The Radical Evolution of BMX

Where undiscovered talent meets high energy and unwavering support, it’s there that you’ll most often find a string of unlikely events that have been molded in to something spectacular.

My favorite stories to tell are the ones that start with humble beginnings and grow in to something spectacular. And that is indeed the case with BMX.

In SoCal, in the early 1970’s, during a time when kids played outside all day until the street lights came on, the motocross racing scene had a huge following of an unexpected audience, kids. Their love for motocross racing came from watching athletes do incredible things with an everyday object, a motorcycle. With everything from racing through thick, dirt courses to landing awe-inspiring jumps, it’s no wonder that these kids who had never used a computer, tablet, or smart phone were enamored with motocross.

When they decided to imitate their favorite motocross riders, as kids do, some of them took their bikes to a local dirt track to kick up some dirt. The track was called B.U.M.S. (Later known as Bicycle United Motocross Society) field, and the guy who led this small group of kids was named Scot Breithaupt. The group didn’t stay small for long. Scot took an ad out in the local paper advertising B.U.M.S. field as a place for kids to ride BMX (Bicycle Motocross). He charged 25 cents for entry and on the next Sunday about 150 kids showed up to pay and ride.

Racers at B.U.M.S. field in Long Beach, CA

Scot was older than most of the kids at B.U.M.S. field (13 years old), which later earned him the endearing nickname of “OM” or “Old Man”, but perhaps that leg up on years gave him an advantage over the others. Or maybe it was his high energy, or his entrepreneurial spirit. Whatever it was, this 13 year old kid became the “Founding Father of BMX”, the co-founder of SE Racing (along with Perry “P.K.” Kramer), the winner of a plethora of awards, laid the groundwork for how BMX is promoted and sponsored, taught BMX bike clinics, and much, much more – all before reaching the age of 20.

On Any Sunday FilmPoster.jpegBy Source, Fair use, Link

Scot wasn’t the only key player to help with the rise of BMX. In 1972, just a couple of years after Scot began his promotions at B.U.M.S. field, a documentary spread through the U.S. called “On Any Sunday”. It was about motocross, but the opening scene featured kids riding their now-iconic Schwinn Stingray bikes through a dirt track while wearing kid-sized motocross helmets. It was the first time BMX really broke out of southern California and migrated in to homes across the USA.

5 years later, in 1977, after seeing the huge backing BMX was receiving, the ABA (American Bicycle Association) was organized as the national sanctioning body for BMX. Today, the ABA is still very much involved with BMX culture and events, but is now known as USA BMX. It schedules, organizes, sponsors, and promotes most of the BMX races and events in the US.

By 1982, the first BMX world championships were held, just 10 years after its nationwide debut in the opening scene of “On Any Sunday”. Around the time of the world championships, BMX welcomed a new style of riding: Freestyle. Freestyle riding was all about landing different tricks on your bike. It came with new ways to measure ability, new riders, and new bike mods. In 1981, Bob Haro, the Father of BMX Freestyle, started a traveling BMX freestyle show that really helped grow the popularity of BMX freestyle riding throughout the US.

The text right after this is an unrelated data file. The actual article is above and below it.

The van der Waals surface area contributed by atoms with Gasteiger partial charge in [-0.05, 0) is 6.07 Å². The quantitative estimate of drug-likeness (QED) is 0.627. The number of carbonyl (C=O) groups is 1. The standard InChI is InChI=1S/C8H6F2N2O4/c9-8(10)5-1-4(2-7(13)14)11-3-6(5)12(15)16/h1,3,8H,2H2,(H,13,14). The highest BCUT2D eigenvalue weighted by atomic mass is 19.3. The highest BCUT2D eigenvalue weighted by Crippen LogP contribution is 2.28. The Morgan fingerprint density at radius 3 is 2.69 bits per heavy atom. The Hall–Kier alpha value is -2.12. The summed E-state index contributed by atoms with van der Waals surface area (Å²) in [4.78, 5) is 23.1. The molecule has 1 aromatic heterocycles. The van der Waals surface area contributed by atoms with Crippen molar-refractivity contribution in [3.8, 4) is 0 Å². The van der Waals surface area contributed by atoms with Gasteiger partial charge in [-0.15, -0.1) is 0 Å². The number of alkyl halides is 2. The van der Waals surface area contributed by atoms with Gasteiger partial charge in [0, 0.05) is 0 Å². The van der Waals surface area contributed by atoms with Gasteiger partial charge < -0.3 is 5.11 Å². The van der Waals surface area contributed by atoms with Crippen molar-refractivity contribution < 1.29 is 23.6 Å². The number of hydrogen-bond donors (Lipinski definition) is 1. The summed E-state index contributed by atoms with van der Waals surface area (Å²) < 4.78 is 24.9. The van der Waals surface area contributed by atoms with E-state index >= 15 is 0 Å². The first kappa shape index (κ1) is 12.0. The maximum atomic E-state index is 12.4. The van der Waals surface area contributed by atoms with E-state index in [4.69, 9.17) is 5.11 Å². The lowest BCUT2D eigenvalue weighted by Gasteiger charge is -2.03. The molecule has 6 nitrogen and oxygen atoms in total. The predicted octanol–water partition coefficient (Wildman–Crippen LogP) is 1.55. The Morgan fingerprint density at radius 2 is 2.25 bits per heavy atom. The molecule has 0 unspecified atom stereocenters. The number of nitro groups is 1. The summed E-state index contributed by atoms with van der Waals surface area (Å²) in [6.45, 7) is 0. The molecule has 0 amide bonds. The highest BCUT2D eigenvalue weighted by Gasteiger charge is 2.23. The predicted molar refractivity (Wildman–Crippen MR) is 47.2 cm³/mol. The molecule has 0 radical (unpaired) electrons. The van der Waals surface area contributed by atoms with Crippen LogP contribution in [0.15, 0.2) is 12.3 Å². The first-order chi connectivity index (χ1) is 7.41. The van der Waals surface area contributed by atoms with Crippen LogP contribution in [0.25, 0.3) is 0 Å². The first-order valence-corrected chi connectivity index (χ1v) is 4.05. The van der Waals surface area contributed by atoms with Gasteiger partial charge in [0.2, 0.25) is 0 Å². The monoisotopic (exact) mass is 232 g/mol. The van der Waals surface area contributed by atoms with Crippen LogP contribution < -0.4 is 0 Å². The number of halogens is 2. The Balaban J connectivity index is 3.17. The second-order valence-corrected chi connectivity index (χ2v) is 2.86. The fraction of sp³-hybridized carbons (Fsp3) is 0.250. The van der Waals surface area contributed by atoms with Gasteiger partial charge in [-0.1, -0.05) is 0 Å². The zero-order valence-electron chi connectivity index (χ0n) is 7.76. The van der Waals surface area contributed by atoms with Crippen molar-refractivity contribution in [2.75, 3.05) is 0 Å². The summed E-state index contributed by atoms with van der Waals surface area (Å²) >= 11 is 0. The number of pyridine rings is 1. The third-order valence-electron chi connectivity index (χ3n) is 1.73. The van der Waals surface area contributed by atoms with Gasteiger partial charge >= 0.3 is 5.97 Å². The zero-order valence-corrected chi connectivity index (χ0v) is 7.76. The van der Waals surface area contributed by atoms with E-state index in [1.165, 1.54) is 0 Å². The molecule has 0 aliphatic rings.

As time went on, the following for BMX grew larger. The market for bikes, mods, and gear grew, riding clinics opened, BMX was featured on popular television channels such as Nickelodeon, and sponsorship payments increased. Everyone wanted a piece of the exposure that came with promoting BMX.

In 1995 the Summer X Games had their premier opening and BMX was a headlining sport. Having only been around for about 26 years, I’d call that impressive. Dave Mirra was a freestyle BMX rider who competed and won a medal in every Summer X Game from 1995-2009. His name is synonymous with Tony Hawk and Joe Parsons for highly decorated extreme sport athletes.

Then, in 2003, BMX got its biggest gig, a promised spot in the 2008 Olympics in China. It was truly the seal of approval for being a genuine and respected competitive sport. But really, was there ever any doubt?

Today, BMX has made a resurgence and the movement is unstoppable. Thanks in part to an unlikely, but very welcomed ambassador to BMX, NFL player Marshawn Lynch, BMX is unfolding its wings across across the USA once more.

They said they summer was trash MY SUMMER WAS LIT 💪🏾💪🏾💪🏾 it ain't over yet tho 😂

A post shared by Cycle Squad Maniacc (@rrdblocks) on

With help from social media as well, BMX focused posts such as the Bike Life movement, Ride Outs, showing off your new SE Retro or Rad bike, and the Cycle Squad Maniacs are heavily peppered throughout major outlets such as Facebook, Instagram, and Twitter.

With a rich background of passionate athletes coupled with today’s phenomenon of social media, the sky is the limit for BMX.

 

 

 

 

A few rad links we enjoyed checking out while writing this blog post:

History of BMX Racing

Basic Guide: History of BMX

Top 301 BMX Tricks

How BMX Works

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